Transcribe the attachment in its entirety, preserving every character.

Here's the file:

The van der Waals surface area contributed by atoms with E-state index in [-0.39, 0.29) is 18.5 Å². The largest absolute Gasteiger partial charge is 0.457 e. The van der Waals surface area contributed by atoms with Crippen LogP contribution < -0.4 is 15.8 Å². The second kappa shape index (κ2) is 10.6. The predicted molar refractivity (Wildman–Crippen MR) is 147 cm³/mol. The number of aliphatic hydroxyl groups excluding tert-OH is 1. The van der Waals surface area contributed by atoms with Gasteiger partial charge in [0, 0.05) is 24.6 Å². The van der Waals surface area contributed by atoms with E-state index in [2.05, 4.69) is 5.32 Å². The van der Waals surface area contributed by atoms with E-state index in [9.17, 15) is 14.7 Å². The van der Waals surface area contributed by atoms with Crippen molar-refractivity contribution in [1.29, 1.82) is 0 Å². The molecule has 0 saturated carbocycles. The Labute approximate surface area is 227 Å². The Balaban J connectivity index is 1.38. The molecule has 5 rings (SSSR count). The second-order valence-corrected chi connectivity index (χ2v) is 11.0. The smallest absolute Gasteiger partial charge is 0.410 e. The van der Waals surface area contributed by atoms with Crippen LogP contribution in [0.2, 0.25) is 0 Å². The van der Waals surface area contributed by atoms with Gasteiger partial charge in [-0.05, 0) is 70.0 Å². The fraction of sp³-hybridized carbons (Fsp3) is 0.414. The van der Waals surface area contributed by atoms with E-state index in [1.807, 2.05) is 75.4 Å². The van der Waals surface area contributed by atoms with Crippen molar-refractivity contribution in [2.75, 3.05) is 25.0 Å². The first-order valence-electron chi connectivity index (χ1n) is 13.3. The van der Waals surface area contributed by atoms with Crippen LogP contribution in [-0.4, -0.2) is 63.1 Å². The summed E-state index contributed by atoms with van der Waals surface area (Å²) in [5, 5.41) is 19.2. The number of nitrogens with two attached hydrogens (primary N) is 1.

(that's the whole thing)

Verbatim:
The van der Waals surface area contributed by atoms with E-state index in [-0.39, 0.29) is 18.5 Å². The largest absolute Gasteiger partial charge is 0.457 e. The van der Waals surface area contributed by atoms with Crippen LogP contribution < -0.4 is 15.8 Å². The second kappa shape index (κ2) is 10.6. The predicted molar refractivity (Wildman–Crippen MR) is 147 cm³/mol. The number of aliphatic hydroxyl groups excluding tert-OH is 1. The van der Waals surface area contributed by atoms with Gasteiger partial charge in [0, 0.05) is 24.6 Å². The van der Waals surface area contributed by atoms with E-state index in [2.05, 4.69) is 5.32 Å². The van der Waals surface area contributed by atoms with E-state index in [9.17, 15) is 14.7 Å². The van der Waals surface area contributed by atoms with Crippen molar-refractivity contribution in [1.29, 1.82) is 0 Å². The molecule has 0 saturated carbocycles. The Labute approximate surface area is 227 Å². The Balaban J connectivity index is 1.38. The molecule has 5 rings (SSSR count). The second-order valence-corrected chi connectivity index (χ2v) is 11.0. The smallest absolute Gasteiger partial charge is 0.410 e. The van der Waals surface area contributed by atoms with Crippen LogP contribution in [0.2, 0.25) is 0 Å². The van der Waals surface area contributed by atoms with Gasteiger partial charge in [-0.05, 0) is 70.0 Å². The fraction of sp³-hybridized carbons (Fsp3) is 0.414. The van der Waals surface area contributed by atoms with E-state index in [1.807, 2.05) is 75.4 Å². The van der Waals surface area contributed by atoms with Crippen molar-refractivity contribution in [2.75, 3.05) is 25.0 Å². The first-order valence-electron chi connectivity index (χ1n) is 13.3. The van der Waals surface area contributed by atoms with Crippen LogP contribution in [-0.4, -0.2) is 63.1 Å². The summed E-state index contributed by atoms with van der Waals surface area (Å²) in [5, 5.41) is 19.2. The number of nitrogens with two attached hydrogens (primary N) is 1.